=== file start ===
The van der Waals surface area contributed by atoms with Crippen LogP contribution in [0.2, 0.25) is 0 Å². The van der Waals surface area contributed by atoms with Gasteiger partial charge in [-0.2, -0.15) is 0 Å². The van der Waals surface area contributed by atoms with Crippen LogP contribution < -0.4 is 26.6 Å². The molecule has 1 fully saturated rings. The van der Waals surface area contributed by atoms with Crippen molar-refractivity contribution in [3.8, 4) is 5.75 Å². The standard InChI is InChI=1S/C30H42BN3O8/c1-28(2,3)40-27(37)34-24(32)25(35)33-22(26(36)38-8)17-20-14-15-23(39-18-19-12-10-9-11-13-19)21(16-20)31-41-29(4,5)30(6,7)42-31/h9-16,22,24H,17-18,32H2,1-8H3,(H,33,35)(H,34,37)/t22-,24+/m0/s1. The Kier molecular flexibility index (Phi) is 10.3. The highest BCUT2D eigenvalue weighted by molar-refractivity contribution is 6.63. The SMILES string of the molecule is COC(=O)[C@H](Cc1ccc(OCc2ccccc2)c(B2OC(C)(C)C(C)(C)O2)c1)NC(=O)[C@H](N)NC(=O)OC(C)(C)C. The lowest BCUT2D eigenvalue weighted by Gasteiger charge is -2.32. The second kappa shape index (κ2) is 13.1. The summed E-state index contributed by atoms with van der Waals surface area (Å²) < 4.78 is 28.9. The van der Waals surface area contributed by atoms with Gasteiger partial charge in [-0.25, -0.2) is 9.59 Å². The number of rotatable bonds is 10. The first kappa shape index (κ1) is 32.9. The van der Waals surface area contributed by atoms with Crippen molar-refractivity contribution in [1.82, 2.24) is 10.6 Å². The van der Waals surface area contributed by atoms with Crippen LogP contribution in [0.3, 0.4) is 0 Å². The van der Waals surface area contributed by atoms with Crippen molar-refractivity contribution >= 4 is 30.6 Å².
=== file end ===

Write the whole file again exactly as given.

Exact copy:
The van der Waals surface area contributed by atoms with Crippen LogP contribution in [0.2, 0.25) is 0 Å². The van der Waals surface area contributed by atoms with Gasteiger partial charge in [-0.2, -0.15) is 0 Å². The van der Waals surface area contributed by atoms with Crippen LogP contribution < -0.4 is 26.6 Å². The molecule has 1 fully saturated rings. The van der Waals surface area contributed by atoms with Crippen molar-refractivity contribution in [3.8, 4) is 5.75 Å². The standard InChI is InChI=1S/C30H42BN3O8/c1-28(2,3)40-27(37)34-24(32)25(35)33-22(26(36)38-8)17-20-14-15-23(39-18-19-12-10-9-11-13-19)21(16-20)31-41-29(4,5)30(6,7)42-31/h9-16,22,24H,17-18,32H2,1-8H3,(H,33,35)(H,34,37)/t22-,24+/m0/s1. The Kier molecular flexibility index (Phi) is 10.3. The highest BCUT2D eigenvalue weighted by molar-refractivity contribution is 6.63. The SMILES string of the molecule is COC(=O)[C@H](Cc1ccc(OCc2ccccc2)c(B2OC(C)(C)C(C)(C)O2)c1)NC(=O)[C@H](N)NC(=O)OC(C)(C)C. The lowest BCUT2D eigenvalue weighted by Gasteiger charge is -2.32. The second kappa shape index (κ2) is 13.1. The summed E-state index contributed by atoms with van der Waals surface area (Å²) < 4.78 is 28.9. The van der Waals surface area contributed by atoms with Gasteiger partial charge in [-0.25, -0.2) is 9.59 Å². The number of rotatable bonds is 10. The first kappa shape index (κ1) is 32.9. The van der Waals surface area contributed by atoms with Crippen molar-refractivity contribution in [1.82, 2.24) is 10.6 Å². The van der Waals surface area contributed by atoms with Crippen LogP contribution in [0.3, 0.4) is 0 Å². The van der Waals surface area contributed by atoms with Crippen molar-refractivity contribution >= 4 is 30.6 Å².